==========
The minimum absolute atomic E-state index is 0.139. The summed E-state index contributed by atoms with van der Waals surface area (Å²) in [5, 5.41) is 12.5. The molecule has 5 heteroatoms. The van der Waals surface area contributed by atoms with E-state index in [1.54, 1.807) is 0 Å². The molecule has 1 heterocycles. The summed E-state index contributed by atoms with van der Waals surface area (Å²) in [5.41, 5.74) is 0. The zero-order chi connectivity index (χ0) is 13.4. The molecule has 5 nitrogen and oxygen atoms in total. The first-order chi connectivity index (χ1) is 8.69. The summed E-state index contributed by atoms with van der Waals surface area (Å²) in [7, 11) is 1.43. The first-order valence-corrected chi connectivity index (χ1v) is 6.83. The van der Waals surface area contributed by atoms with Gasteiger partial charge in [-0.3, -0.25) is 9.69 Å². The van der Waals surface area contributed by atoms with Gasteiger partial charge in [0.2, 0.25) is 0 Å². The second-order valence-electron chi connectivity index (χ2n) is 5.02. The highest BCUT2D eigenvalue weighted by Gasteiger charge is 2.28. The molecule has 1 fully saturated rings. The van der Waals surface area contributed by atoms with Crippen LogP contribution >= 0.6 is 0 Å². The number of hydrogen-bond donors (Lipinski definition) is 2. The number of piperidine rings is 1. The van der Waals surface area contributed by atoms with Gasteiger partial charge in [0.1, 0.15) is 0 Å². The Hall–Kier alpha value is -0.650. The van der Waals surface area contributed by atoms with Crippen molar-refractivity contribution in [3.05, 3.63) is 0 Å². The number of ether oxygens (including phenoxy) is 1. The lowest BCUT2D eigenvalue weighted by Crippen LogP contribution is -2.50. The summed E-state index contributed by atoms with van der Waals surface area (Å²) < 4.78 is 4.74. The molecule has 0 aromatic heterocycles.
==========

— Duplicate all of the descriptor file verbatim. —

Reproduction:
The minimum absolute atomic E-state index is 0.139. The summed E-state index contributed by atoms with van der Waals surface area (Å²) in [5, 5.41) is 12.5. The molecule has 5 heteroatoms. The van der Waals surface area contributed by atoms with E-state index in [1.54, 1.807) is 0 Å². The molecule has 1 heterocycles. The summed E-state index contributed by atoms with van der Waals surface area (Å²) in [5.41, 5.74) is 0. The zero-order chi connectivity index (χ0) is 13.4. The molecule has 5 nitrogen and oxygen atoms in total. The first-order chi connectivity index (χ1) is 8.69. The summed E-state index contributed by atoms with van der Waals surface area (Å²) in [7, 11) is 1.43. The first-order valence-corrected chi connectivity index (χ1v) is 6.83. The van der Waals surface area contributed by atoms with Gasteiger partial charge in [-0.3, -0.25) is 9.69 Å². The van der Waals surface area contributed by atoms with Gasteiger partial charge in [0.2, 0.25) is 0 Å². The second-order valence-electron chi connectivity index (χ2n) is 5.02. The highest BCUT2D eigenvalue weighted by Gasteiger charge is 2.28. The molecule has 1 fully saturated rings. The van der Waals surface area contributed by atoms with Crippen LogP contribution >= 0.6 is 0 Å². The number of hydrogen-bond donors (Lipinski definition) is 2. The number of piperidine rings is 1. The van der Waals surface area contributed by atoms with Gasteiger partial charge in [0.1, 0.15) is 0 Å². The Hall–Kier alpha value is -0.650. The van der Waals surface area contributed by atoms with Crippen molar-refractivity contribution in [3.05, 3.63) is 0 Å². The number of ether oxygens (including phenoxy) is 1. The lowest BCUT2D eigenvalue weighted by Crippen LogP contribution is -2.50. The summed E-state index contributed by atoms with van der Waals surface area (Å²) < 4.78 is 4.74. The molecule has 0 aromatic heterocycles.